Taglines and back cover

Tag lines are seriously the hardest thing to write. I’ve spent the last three hours looking at tag lines of all my books on my bookshelf. Maybe a third of them didn’t even have a tagline. Many of them had a snippet of a review. I’m an unknown. I don’t have the luxury of a reviewer yet. (I have been looking into this thing on Reedsy that might help with that!) I also looked at taglines on Amazon, focusing specifically on young adult novels.

You need this tagline to be intriguing without giving too much away. You need it to be short, direct but still making sense. Oh sure, that will be easy.

This is what I noticed about taglines, those that had them anyway. They were short, direct and often a question. “What if…” statements were popular. They were successful though, I have added many to my to-be- read list.

I have come up with two and am mulling them over. (Also known as waiting for Kris to get home from work so I can ask his opinion. And sending out a couple texts to people who have read it to see what they think.)

The back cover summary is the next step to selling my book. That was pretty easy to compose this weekend. It helps that I’ve had to do my “elevator speech” to everyone who’s asked about it since I started writing it. Here is it.

“’There are some weird stories about that locker. They rarely let kids have it.’

After her mother commits a terrible crime, Misti is sent to live with her estranged Aunt and Uncle. Welcomed with open arms, Misti finds herself in a safe place for the first time since she can remember. She struggles to navigate life around her cousin, Penny, new friends and the handsome boy in her art class. On top of all of this, they assign Misti Locker 31, the haunted locker. Misti dismisses the stories. Ghosts aren’t real.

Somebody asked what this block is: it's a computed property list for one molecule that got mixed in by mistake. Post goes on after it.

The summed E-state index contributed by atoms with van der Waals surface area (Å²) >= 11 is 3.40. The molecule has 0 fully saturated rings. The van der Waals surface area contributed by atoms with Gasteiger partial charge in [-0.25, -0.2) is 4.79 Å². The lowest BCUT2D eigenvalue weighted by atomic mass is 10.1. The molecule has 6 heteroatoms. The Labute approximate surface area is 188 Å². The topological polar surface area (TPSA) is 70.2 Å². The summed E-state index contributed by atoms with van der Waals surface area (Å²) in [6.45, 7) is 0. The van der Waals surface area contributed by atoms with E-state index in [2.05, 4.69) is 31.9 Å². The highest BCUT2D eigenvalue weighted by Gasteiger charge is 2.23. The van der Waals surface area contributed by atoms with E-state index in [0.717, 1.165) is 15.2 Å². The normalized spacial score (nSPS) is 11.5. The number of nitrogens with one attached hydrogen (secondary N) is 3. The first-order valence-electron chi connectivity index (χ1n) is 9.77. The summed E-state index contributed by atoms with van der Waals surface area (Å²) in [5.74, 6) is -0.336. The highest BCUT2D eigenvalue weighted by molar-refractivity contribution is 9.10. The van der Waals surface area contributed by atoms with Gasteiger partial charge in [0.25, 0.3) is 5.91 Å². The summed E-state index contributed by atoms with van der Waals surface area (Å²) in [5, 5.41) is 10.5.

When her things are arranged for her classes, Misti suspects she is being pranked. When her lock is spinning, she blames lack of sleep.

When a 20-year-old diary appears not only giving life to the odd occurrences at the locker but brings them to her home, she runs out of explanations. With the help of her friends, Misti sets out to solve The Haunting of Locker 31.” 

I’m nervous. The cover is outstanding, just needs a tagline. A tag line seems to be just as important as the cover being pretty. Then the back cover needs to sell the rest. Once they start to read, I am confident that they will keep reading. It is just to get them to do that initial purchase.

What is that cliche of a saying? The devil is in the details? 

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